From Wikipedia, the free encyclopedia
Jump to navigation Jump to search

The famous spung tree growing in the Ta Prohm temple ruins in Cambodia is Tetrameles nudiflora
Scientific classification edit
Kingdom: Plantae
Clade: Tracheophytes
Clade: Angiosperms
Clade: Eudicots
Clade: Rosids
Order: Cucurbitales
Family: Tetramelaceae
Genus: Tetrameles
T. nudiflora
Binomial name
Tetrameles nudiflora

Tetrameles is a genus of flowering plants in the family Tetramelaceae with one species, Tetrameles nudiflora. It grows as a large deciduous tree and is found across southern Asia from India through southeast Asia, Malesia, and into northern Australia.


Robert Brown described Tetrameles nudiflora in 1844, from material collected in Java.[2] It is the only species in its genus Tetrameles,[3] and together with Octomeles sumatrana comprise the only two species in the family Tetramelaceae. They were previously classified in the Datiscaceae but found genetically to not form a natural clade with the other members of that family.[4]


Tetrameles nudiflora grows as a large dioecious tree, capable of growing over 45 m tall with a spread of over 10 m.[5] The trunk is buttressed,[3] and the bark is grey and often shiny. The tree often contains large hollows in the trunk or branches. It is deciduous, bare of leaves between October and December in Australia[2] and typically January–April in Vietnam. The genus name is derived from the Ancient Greek tetra "four" and melos "part", and refers to the flower having four sepals. The species name is from the Latin nudiflora "bare flowers".[5]

Distribution and habitat[edit]

Tetrameles nudiflora is a subtropical and tropical forest species, found from India and Sri Lanka, Bangladesh, Bhutan, Burma, China, Laos, Cambodia, Thailand, and Vietnam, Malaysia, Indonesia, and into the Cape York Peninsula in north Queensland (Australia).[3]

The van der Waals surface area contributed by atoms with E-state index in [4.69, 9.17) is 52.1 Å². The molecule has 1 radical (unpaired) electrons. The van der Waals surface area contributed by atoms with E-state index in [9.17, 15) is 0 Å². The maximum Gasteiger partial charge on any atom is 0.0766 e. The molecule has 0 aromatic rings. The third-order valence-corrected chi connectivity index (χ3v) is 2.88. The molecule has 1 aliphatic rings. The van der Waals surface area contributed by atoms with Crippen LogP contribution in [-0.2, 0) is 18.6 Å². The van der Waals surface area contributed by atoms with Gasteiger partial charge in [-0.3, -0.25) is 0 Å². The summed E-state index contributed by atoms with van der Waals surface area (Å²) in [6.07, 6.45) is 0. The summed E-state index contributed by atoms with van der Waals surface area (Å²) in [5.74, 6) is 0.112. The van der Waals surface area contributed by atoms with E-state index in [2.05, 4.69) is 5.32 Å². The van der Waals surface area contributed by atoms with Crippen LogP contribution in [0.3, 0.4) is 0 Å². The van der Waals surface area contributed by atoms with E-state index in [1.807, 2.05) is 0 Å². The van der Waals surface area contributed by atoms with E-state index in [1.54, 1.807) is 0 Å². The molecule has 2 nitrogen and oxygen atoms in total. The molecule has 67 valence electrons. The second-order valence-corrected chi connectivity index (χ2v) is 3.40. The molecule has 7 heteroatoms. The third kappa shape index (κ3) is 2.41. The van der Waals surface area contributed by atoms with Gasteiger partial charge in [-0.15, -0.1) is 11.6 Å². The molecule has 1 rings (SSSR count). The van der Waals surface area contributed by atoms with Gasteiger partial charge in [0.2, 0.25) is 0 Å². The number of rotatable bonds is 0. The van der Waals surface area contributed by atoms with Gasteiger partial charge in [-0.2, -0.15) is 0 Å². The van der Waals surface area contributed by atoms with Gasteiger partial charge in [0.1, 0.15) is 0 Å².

In India, these trees can be found in particularly large numbers in the Thattekad Bird Sanctuary, Kerala. In Myanmar, an old, around 60 m (200 ft) specimen can be found in the University of Yangon campus (illustrated). In Vietnam, where the species is called tung or thung, a number of fine specimens are shown to visitors in Cat Tien National Park – one within walking distance of the park headquarters.

University of Yangon

Uses and cultivation[edit]

Many specimens have grown to immense proportions of height and width. Its large size means that Tetrameles nudiflora is suited to nature reserves, parks and other large spaces rather than private gardens.[5]

Despite its timber being soft, it is used in New Guinea to make canoes.[5] T. nudiflora does not require deep soil and is a useful 'coloniser' species for forest regeneration.

Seedlings prepared for reforestation


  1. ^ World Conservation Monitoring Centre (1998). Tetrameles nudiflora. 2006 IUCN Red List of Threatened Species. Downloaded on 23 August 2007.
  2. ^ a b Hyland, B. P. M.; Whiffin, T.; Zich, F. A.; et al. (Dec 2010). "Factsheet – Tetrameles". Australian Tropical Rainforest Plants. Edition 6.1, online version [RFK 6.1]. Cairns, Australia: Commonwealth Scientific and Industrial Research Organisation (CSIRO), through its Division of Plant Industry; the Centre for Australian National Biodiversity Research; the Australian Tropical Herbarium, James Cook University. Retrieved 5 May 2013.CS1 maint: extra punctuation (link)
  3. ^ a b c "Tetrameles". Flora of China.
  4. ^ "Phylogenetic relationships in the order Cucurbitales and a new classification of the gourd family (Cucurbitaceae)" (PDF). Taxon. 60 (1): 122–38. 2011.
  5. ^ a b c d Elliot, Rodger W.; Jones, David L.; Blake, Trevor (2010). Encyclopaedia of Australian Plants Suitable for Cultivation: Volume 9 – Sp-Z. Port Melbourne: Lothian Press. p. 224. ISBN 978-0-7344-0974-4.

External links[edit]